Why I picked it up: When I learned it was about rock and roll and the f-word, I knew this was the book for me.
Why I finished it: Anthony is a realistic character who struggles with his weight and attends an exercise class he calls "fat class,” which his mother signed him up for. She's worried about his health and diabetes so she constantly monitors his sugar consumption. Anthony's voice is compelling, and I could really relate to his daily struggles with school and dating. Mr. Darren, the rock band teacher, supports Anthony’s choice of whether or not to use the f-word in his lyrics. I love that he calls the students by the names of famous rock musicians like Slash or Mr. Cantrell of Alice in Chains fame as terms of endearment. The other characters in the book were also a lot of fun. By the end of the novel I really felt like they were my friends.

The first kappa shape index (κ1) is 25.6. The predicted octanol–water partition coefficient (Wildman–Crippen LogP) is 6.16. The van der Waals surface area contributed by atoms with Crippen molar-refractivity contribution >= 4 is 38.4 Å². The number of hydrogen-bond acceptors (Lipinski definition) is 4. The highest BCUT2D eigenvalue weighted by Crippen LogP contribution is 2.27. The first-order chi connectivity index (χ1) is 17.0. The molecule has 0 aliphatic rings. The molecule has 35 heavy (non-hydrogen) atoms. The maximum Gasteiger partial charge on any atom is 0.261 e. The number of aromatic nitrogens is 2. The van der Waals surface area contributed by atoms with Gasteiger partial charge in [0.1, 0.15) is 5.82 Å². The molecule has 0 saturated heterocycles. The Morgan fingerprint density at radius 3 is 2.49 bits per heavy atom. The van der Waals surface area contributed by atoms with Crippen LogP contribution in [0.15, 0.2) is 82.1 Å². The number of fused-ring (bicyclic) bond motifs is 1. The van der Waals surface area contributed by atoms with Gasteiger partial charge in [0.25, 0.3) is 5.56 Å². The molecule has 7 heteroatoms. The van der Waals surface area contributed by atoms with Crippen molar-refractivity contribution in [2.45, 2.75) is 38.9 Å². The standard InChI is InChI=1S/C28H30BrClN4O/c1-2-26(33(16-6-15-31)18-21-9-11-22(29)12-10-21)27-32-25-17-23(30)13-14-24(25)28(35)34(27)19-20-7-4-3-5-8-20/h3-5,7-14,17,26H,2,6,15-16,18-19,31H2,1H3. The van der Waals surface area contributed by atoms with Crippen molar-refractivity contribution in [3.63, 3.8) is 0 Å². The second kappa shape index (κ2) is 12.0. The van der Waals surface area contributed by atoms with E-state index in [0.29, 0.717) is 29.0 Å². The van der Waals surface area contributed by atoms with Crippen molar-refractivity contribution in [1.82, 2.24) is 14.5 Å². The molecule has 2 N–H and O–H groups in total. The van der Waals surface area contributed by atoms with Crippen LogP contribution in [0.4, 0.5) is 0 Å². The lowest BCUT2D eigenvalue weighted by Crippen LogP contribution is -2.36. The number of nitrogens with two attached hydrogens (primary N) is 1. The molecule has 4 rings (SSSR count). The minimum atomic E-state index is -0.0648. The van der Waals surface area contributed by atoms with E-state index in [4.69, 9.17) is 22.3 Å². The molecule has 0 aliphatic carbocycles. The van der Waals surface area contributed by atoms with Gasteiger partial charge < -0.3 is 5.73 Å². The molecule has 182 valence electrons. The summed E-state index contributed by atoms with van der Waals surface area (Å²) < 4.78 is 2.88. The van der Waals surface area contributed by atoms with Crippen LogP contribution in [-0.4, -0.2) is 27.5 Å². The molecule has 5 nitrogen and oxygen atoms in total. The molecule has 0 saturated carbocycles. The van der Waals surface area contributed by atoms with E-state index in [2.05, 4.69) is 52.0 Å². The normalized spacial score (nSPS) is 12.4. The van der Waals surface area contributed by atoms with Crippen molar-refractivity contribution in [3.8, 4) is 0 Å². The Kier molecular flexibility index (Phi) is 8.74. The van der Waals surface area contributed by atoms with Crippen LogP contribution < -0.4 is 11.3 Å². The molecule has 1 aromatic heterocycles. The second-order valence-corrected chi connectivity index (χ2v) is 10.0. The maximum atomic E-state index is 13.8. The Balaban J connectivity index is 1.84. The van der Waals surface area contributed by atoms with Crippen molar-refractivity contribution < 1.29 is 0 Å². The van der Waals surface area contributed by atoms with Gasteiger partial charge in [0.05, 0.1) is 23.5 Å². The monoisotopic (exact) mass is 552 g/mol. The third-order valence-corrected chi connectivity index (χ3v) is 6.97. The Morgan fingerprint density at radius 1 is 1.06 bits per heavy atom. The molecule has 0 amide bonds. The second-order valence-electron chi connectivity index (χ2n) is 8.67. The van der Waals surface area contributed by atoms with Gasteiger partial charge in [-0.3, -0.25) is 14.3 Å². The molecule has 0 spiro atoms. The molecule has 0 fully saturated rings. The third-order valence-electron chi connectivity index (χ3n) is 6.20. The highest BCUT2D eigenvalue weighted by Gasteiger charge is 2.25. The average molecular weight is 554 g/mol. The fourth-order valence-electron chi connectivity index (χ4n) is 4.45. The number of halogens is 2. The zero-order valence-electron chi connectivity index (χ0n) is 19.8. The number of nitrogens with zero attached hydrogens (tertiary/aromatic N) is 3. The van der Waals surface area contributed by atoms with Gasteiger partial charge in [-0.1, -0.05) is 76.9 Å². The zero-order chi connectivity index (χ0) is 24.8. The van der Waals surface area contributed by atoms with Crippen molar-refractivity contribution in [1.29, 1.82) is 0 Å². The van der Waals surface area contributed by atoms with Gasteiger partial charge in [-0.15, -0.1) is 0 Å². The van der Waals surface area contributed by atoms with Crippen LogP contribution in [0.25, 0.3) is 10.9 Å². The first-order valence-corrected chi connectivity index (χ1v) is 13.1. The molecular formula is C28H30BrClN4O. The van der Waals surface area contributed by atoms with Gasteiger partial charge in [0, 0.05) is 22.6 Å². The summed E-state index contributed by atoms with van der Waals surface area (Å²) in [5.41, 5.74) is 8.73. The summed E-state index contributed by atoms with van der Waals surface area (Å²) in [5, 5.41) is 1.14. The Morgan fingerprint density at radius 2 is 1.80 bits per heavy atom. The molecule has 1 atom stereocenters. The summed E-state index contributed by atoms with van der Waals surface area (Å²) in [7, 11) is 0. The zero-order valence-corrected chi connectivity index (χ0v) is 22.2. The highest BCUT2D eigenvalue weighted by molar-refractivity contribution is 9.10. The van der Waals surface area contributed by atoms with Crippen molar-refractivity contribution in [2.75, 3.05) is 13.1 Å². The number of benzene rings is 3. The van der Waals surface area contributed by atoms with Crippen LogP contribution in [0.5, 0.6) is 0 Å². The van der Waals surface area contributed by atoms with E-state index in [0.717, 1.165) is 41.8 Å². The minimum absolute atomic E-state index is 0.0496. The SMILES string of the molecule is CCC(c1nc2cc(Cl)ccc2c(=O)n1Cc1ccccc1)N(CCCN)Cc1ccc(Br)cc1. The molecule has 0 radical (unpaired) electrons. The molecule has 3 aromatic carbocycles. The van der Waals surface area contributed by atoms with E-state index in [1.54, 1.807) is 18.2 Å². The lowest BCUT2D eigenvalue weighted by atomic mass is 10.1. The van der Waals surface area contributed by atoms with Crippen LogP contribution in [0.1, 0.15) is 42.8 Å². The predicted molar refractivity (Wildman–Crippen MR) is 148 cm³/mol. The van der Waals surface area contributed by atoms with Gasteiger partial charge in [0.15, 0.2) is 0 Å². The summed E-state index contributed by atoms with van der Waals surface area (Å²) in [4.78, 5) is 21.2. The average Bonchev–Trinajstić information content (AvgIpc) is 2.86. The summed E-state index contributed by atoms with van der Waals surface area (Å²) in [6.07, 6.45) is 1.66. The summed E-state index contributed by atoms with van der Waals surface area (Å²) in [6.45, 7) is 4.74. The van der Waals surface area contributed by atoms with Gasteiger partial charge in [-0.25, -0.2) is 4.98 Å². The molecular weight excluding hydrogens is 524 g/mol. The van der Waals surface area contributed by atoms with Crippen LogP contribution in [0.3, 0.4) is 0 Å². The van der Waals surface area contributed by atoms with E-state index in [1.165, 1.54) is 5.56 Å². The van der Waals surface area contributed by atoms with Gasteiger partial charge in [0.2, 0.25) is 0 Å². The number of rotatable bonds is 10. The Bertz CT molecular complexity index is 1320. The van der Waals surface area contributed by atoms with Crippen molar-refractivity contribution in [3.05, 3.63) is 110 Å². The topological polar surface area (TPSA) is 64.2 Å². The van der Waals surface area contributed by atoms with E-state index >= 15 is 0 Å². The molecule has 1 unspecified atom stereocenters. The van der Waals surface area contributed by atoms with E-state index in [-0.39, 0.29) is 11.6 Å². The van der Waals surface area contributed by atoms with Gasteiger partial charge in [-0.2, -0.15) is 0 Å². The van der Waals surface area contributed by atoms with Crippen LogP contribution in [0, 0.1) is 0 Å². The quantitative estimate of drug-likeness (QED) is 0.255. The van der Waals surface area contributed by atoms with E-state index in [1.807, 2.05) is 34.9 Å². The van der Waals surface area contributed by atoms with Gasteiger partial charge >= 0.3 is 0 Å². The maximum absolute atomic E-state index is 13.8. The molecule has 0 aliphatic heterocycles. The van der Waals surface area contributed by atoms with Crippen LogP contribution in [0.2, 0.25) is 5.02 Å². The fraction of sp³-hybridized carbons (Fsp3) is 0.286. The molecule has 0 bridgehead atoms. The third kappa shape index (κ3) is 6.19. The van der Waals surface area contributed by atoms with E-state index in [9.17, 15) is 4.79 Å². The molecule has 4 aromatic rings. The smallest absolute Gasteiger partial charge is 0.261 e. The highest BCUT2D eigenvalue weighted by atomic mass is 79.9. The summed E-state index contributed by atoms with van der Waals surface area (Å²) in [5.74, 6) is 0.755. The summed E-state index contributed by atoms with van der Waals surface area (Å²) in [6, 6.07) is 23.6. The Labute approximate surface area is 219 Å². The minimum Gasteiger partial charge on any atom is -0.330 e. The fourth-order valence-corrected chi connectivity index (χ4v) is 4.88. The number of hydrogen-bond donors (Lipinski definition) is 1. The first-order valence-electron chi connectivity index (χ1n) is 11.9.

It's perfect for: My son, who is starting to feel the pain of adolescence. I know that he will really relate to the parts where Anthony gets in trouble with teachers, especially when one sends the dreaded Email Home. Because he has a new interest in classic rock and drumming, the descriptions of Valerie playing the drums will keep him coming back. (The few curse words won't hurt, either.)